Down here, there’s just winners and losers,
And don’t get caught on the wrong side of that line…
– B. Springsteen
With the conclusion of the World 600, we are now a third of the way through the Cup season and approximately halfway through the regular season that precedes the Chase. With that in mind, it’s time to review who is off to a good start this season, who’s off to a poor start and who is living a horrific nightmare through the year’s first 12 races.
Winner: Greg Biffle. Prior to the start of the season few people were even mentioning Biffle as a potential Cup champion. Long regarded as a driver who, while capable of the occasional win but not a full-season run at a Cup title, Biffle and the No. 16 outfit have long appeared as a tertiary team at Roush Fenway Racing. That was especially true in the last season or so, a winless, Chaseless year leaving them at the bottom of the totem pole within the organization.
Not anymore. In addition to having already won at Texas, Biffle has been leading the points since after Las Vegas, the third race of the season. In these first 12 races, Biffle has already scored seven top-five finishes. He’s King of the Mountain right now and the ride to the title goes through the No. 16 team.
Loser: Jeff Gordon. If the start to Biffle’s season has been a pleasant surprise, the start to Gordon’s has been a nasty shock and a bitter disappointment to his legions of fans. Short of being struck by lightning or audited by the IRS, Gordon’s season has been a horror story worthy of a Dean Koontz novel.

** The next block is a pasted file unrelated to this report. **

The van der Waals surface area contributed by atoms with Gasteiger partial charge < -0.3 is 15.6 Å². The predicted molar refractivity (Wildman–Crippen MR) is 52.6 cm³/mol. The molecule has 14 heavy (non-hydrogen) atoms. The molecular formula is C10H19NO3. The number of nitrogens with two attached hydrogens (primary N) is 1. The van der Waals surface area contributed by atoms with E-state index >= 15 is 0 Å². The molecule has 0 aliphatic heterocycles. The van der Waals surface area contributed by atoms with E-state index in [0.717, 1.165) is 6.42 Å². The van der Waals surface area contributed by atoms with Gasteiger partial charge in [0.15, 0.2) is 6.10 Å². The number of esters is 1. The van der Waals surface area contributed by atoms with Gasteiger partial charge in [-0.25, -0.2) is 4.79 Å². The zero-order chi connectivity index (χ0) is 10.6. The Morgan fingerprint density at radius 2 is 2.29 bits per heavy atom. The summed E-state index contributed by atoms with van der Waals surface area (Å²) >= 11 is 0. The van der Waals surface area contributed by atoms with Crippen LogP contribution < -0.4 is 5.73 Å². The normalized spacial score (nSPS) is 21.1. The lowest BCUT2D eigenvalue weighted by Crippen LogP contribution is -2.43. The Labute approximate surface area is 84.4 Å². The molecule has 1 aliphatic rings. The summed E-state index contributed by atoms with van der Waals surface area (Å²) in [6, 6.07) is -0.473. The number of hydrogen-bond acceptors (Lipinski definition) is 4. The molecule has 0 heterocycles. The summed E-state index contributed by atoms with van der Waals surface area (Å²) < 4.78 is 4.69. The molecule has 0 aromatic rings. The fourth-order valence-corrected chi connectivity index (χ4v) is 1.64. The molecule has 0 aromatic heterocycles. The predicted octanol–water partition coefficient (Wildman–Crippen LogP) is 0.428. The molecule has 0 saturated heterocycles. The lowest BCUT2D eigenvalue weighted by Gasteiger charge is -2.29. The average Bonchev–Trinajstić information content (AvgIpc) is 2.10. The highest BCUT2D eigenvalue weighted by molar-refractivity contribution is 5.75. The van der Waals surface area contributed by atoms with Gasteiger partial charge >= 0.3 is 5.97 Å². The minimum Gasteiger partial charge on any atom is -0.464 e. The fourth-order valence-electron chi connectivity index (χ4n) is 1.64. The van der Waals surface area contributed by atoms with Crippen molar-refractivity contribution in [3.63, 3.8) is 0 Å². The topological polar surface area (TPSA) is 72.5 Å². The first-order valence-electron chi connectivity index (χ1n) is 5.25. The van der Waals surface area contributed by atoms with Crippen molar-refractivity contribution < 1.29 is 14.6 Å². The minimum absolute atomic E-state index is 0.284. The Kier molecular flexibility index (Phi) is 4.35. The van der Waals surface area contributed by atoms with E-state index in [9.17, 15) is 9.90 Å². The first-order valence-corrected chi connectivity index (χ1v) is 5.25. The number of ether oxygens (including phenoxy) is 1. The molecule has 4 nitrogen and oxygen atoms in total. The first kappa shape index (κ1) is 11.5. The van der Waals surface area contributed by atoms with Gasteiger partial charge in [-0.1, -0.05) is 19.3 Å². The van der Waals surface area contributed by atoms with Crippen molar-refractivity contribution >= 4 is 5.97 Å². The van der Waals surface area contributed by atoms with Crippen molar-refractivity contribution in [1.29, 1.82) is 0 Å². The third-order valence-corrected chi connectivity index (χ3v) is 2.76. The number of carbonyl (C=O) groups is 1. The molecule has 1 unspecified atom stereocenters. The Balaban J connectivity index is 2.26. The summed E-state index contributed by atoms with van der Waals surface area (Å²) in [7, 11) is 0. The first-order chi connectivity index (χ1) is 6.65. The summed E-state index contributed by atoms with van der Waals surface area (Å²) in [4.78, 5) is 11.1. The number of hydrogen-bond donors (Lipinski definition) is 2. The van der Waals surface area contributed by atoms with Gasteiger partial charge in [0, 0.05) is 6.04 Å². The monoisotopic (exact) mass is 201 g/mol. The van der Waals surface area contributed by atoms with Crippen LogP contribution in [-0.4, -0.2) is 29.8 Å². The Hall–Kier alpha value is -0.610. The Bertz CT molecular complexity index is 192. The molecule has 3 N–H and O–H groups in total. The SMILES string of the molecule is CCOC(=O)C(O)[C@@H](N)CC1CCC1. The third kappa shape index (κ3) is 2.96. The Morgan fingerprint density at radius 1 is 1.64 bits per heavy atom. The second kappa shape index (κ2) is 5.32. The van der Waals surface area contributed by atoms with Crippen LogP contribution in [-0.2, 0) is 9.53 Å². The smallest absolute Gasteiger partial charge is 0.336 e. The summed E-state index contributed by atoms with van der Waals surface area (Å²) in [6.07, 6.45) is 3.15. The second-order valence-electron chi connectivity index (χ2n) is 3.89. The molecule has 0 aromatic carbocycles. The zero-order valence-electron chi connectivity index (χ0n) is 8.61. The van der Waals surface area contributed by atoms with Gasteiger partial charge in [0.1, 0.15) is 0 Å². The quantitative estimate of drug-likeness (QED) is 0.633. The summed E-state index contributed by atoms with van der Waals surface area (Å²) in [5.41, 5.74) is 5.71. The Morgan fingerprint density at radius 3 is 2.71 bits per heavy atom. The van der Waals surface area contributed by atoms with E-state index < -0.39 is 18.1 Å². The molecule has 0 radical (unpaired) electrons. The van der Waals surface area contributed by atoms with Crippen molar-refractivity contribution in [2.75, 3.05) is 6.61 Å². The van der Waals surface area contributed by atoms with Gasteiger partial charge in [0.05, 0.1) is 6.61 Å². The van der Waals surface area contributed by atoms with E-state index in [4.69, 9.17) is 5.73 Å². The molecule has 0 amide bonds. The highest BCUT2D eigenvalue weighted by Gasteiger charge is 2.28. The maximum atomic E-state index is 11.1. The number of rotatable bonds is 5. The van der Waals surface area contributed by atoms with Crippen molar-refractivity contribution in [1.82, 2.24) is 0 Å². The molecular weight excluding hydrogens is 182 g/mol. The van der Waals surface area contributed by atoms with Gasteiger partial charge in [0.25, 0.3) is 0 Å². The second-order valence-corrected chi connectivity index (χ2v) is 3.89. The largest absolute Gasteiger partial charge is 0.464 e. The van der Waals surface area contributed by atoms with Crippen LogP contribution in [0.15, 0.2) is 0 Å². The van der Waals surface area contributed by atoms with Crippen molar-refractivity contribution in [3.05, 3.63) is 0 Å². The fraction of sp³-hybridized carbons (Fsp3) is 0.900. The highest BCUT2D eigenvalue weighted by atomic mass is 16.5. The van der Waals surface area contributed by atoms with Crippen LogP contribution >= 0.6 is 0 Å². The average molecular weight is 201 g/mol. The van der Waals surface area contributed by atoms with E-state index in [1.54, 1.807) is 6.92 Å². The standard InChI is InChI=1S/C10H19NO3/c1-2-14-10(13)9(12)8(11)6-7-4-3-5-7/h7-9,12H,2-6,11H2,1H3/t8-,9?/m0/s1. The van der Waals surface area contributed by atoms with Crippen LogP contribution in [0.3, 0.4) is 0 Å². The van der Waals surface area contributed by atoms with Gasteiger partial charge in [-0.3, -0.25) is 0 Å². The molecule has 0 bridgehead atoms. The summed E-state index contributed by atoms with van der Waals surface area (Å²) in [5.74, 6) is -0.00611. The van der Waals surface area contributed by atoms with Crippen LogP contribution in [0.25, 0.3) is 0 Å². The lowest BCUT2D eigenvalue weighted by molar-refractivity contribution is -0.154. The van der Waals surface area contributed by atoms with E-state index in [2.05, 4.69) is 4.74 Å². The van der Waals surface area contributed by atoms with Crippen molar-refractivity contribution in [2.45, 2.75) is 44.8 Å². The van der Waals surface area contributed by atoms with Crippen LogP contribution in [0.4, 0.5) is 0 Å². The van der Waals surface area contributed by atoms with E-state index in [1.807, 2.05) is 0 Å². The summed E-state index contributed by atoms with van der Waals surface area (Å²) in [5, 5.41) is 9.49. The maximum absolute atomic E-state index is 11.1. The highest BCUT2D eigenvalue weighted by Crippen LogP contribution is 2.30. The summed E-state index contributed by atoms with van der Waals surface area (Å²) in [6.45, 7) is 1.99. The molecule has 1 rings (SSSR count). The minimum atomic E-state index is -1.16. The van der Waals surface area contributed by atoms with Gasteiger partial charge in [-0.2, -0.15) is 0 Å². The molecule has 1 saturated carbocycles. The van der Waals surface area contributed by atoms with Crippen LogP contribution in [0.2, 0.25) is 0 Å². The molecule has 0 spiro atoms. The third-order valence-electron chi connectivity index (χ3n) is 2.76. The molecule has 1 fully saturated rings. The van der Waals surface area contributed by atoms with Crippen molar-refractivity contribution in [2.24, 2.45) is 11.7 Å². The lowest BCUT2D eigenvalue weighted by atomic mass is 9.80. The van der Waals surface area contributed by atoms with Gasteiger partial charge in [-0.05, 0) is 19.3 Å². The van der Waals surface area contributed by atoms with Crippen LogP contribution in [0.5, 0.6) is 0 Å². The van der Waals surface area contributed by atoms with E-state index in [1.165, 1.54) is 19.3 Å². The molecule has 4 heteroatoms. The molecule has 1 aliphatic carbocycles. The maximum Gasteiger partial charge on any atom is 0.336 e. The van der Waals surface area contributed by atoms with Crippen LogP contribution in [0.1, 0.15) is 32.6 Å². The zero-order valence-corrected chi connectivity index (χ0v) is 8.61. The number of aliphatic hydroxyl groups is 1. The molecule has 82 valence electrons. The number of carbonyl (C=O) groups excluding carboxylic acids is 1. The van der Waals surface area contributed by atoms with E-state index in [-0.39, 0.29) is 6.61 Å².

Twelve races into the season, Gordon has managed just one top-five finish and a total of three top 10s. That’s left him mired a disastrous 22nd in the points, easily a career worst at this point in the season. Unfortunately for the No. 24 bunch, there’s no clear area that needs improvement. It’s not that their cars lack horsepower, don’t handle well or that the driver isn’t up on the wheel.
Those sort of problems you can work to correct. It’s simply been a season of bad luck worthy of Job for Gordon – and there’s no fixing luck.
Winner: Matt Kenseth. If last year’s four Roush Fenway drivers were the Beatles, Kenseth would be George Harrison … the quiet one with immense talent but who rarely draws attention to himself.
Well, the deal is when you win the Daytona 500, even in the wee hours of a Tuesday morning, people are going to stand up and take notice, sort of like when George used to do the guitar solo in “While My Guitar Gently Weeps”. (OK, so maybe that was actually Eric Clapton… you get my point.)
Kenseth is currently second in the standings and has top-10 finishes in eight of this season’s 12 races. Wouldn’t it be deliciously ironic if Kenseth were to win the Chase with just one victory this year? After all, the whole Chase farce was an overreaction to Kenseth’s single-win championship back in 2003.